Joe South returned to writing every song on a record for his next album, A Look Inside, which also happened to be his last LP for Capitol. South wrote and recorded A Look Inside in the aftermath of the suicide of his younger brother, and there’s a palpable sense of sadness lurking underneath South’s signature roots pop, particularly at the beginning of the album, which opens with a set of slow, sorrowful blues. As the record rolls on, things get a little sprightlier -- “Misunderstanding” possesses a swagger, “Misfit” is a defiant statement of purpose, “All Nite Lover, All Day Friend” blares its blues with horns -- but to dig out South’s depression does require some close listening. Otherwise, this record is a fitting companion to its predecessor, charming in its period affectations and South’s rootsy idiosyncracies. ~ Stephen Thomas Erlewine
$10.49

Rock - Released January 1, 1968 | Capitol Records, LLC

Perhaps because he had so much lost time to make up for making up for when he finally emerged as a featured artist after lurking behind the scenes as a songwriter and session musician, Joe South was working at a white-hot pace in the late 1960s, with three fine if slightly erratic albums emerging one after the other. It's perhaps unsurprising, then, that his fourth, 1971's Joe South, was both less energetic and less impressive than what had preceded it. It's still a worthy record with his expected (and perhaps unsurpassed) knack for combining rock, country, and soul, though it marked no less than the third appearance in four albums of "Birds of a Feather." Certainly the most renowned track is "Rose Garden," a number three pop hit in the hands of country singer Lynn Anderson, though South's version is unsurprisingly funkier and more relaxed. At other points South sounds rather like Elvis Presley might have in the early '70s had Elvis been able to write songs and been less of a showboat. But while the songs are OK (and, in the case of "Rose Garden," quite a bit more than that), there was nothing aside from "Rose Garden" as exciting and striking as the best of what South had done in the late '60s. ~ Richie Unterberger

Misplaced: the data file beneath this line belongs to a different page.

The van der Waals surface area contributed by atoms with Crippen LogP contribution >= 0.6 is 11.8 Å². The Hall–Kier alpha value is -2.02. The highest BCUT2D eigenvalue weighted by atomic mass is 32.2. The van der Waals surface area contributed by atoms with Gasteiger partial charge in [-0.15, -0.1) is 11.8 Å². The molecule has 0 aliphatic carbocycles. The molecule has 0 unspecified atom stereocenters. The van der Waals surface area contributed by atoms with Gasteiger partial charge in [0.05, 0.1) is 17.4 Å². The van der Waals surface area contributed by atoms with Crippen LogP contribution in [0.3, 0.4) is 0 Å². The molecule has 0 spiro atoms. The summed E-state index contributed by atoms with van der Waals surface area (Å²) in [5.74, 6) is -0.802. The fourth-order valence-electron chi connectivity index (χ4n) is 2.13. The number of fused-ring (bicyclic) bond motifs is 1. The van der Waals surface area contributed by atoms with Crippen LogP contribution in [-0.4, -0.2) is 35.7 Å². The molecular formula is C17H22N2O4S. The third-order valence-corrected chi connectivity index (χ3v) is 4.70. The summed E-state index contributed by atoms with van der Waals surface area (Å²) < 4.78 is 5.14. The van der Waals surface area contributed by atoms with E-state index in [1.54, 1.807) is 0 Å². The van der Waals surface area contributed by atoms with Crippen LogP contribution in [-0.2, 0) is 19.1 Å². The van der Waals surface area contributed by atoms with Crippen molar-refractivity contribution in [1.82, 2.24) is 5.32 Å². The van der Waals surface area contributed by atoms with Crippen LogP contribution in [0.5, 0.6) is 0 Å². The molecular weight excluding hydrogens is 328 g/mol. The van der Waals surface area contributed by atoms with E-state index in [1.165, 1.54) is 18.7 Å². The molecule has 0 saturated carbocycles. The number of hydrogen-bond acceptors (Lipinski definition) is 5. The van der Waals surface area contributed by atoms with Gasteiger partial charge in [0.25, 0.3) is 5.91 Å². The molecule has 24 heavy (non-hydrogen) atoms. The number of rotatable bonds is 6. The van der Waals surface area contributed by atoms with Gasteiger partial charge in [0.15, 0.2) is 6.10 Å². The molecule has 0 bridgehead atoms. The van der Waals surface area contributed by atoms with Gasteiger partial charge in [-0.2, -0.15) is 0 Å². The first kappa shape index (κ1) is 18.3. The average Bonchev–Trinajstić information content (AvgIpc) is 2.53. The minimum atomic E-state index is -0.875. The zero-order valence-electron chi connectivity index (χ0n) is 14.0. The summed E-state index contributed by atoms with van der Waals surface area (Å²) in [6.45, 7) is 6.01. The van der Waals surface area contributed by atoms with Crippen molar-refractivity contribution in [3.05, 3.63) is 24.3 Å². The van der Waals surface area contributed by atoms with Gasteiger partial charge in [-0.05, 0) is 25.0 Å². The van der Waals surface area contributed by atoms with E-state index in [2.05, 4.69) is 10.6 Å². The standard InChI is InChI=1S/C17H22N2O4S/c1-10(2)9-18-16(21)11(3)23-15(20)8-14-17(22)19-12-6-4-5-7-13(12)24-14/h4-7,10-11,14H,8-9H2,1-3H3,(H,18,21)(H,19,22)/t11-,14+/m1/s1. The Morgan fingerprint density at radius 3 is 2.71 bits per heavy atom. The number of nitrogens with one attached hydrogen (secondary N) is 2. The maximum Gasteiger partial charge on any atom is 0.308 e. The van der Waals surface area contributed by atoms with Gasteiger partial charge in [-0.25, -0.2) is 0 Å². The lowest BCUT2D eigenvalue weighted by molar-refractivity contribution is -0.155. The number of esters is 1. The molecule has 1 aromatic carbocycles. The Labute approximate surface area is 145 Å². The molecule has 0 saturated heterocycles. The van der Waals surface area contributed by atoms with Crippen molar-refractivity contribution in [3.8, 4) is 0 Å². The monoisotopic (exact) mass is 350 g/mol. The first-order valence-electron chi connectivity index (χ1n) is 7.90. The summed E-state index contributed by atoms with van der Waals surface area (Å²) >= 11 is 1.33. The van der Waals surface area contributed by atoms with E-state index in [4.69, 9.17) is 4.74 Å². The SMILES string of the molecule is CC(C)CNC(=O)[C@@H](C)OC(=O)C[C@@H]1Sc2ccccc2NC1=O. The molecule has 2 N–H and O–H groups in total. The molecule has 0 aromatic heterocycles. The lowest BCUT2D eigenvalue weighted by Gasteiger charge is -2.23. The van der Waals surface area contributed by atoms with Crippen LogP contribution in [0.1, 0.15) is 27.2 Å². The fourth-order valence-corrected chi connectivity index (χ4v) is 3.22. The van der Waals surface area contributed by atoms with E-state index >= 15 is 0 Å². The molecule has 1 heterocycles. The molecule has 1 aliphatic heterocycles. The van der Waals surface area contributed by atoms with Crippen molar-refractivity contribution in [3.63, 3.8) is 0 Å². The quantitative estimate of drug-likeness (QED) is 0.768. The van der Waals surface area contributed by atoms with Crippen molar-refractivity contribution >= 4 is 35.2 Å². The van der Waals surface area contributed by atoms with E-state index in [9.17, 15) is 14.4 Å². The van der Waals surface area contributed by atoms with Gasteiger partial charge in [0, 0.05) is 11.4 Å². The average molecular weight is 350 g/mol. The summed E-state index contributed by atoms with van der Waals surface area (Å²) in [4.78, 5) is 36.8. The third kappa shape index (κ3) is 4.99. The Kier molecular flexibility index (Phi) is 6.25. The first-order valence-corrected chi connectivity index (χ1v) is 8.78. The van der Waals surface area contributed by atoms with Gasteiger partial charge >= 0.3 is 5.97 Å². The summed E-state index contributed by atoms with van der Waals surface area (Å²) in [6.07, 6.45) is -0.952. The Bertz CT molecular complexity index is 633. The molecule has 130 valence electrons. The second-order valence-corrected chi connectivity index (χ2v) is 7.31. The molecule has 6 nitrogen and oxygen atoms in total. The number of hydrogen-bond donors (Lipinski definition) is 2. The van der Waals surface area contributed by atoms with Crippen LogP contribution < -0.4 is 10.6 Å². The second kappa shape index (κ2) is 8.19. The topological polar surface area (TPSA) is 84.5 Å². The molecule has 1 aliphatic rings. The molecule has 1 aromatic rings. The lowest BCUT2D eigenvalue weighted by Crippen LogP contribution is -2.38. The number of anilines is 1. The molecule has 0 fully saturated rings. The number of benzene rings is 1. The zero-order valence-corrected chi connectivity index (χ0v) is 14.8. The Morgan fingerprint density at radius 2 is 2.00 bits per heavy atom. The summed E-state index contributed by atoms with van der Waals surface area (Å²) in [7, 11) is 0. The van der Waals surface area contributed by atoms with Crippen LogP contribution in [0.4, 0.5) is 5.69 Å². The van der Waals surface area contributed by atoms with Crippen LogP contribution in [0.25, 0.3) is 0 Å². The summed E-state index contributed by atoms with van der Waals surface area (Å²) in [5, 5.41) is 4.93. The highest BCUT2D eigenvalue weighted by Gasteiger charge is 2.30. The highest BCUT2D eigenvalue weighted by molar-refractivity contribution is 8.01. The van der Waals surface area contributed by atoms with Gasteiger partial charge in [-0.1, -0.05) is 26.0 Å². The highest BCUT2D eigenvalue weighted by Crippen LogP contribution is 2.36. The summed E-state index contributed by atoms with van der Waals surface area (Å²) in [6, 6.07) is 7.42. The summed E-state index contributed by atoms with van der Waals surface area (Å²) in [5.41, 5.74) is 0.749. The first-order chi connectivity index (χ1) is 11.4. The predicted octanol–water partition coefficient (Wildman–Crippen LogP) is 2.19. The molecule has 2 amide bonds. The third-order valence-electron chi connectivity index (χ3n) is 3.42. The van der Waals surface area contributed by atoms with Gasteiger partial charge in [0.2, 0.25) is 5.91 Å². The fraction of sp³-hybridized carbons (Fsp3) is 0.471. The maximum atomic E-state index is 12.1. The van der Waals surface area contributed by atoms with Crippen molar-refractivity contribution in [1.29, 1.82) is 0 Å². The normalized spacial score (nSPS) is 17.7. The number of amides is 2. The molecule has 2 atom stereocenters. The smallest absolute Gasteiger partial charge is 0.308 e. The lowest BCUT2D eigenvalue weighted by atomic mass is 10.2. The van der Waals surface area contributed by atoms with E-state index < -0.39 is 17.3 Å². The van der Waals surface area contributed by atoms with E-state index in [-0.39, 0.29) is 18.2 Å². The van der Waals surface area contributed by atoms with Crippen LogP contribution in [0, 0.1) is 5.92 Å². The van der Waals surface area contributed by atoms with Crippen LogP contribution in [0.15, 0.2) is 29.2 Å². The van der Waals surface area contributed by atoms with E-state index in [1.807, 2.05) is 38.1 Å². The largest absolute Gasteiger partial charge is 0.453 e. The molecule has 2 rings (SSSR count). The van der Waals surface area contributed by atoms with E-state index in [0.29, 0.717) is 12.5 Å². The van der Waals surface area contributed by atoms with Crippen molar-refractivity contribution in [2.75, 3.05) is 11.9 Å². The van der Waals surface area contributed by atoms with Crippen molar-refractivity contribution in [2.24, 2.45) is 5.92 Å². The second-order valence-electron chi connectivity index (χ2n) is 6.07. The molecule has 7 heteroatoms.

$8.99

Pop - Released February 23, 2017 | Blue Pie Records

$10.49

Rock - Released January 1, 1972 | Capitol Records, LLC

On 1971’s So the Seeds Are Growing, where South -- who had bigger hits as a songwriter than a performer -- decided to devote roughly half of his record to covers, ranging from the recent Brotherhood of Man hit “United We Stand” to Ray Charles’ “Drown in My Own Tears,” from David Gates’ softly sweet “The Other Side of Life” to the blues standard “Motherless Children.” It was a curious choice that tends to underscore So the Seeds Are Growing’s connection to its 1971 release date as much as the proliferation of wah-wah fuzz guitars, thick gauzy strings, and tight funk rhythms -- rhythms that swing harder and heavier than South’s earlier records. Its period charms are considerable and are one of the primary appeals of So the Seeds Are Growing -- particularly on the over the top “Revolution of Love,” which piles on blues slide guitar, gospel choruses, soul horns, electric sitars, and hippie credos into a four-minute time capsule -- although it does possess a couple of overlooked South compositions in its cinematic title track and the defiant R&B swing of “No Fence Around Me,” all of which are enough to make this an album worth seeking out. ~ Stephen Thomas Erlewine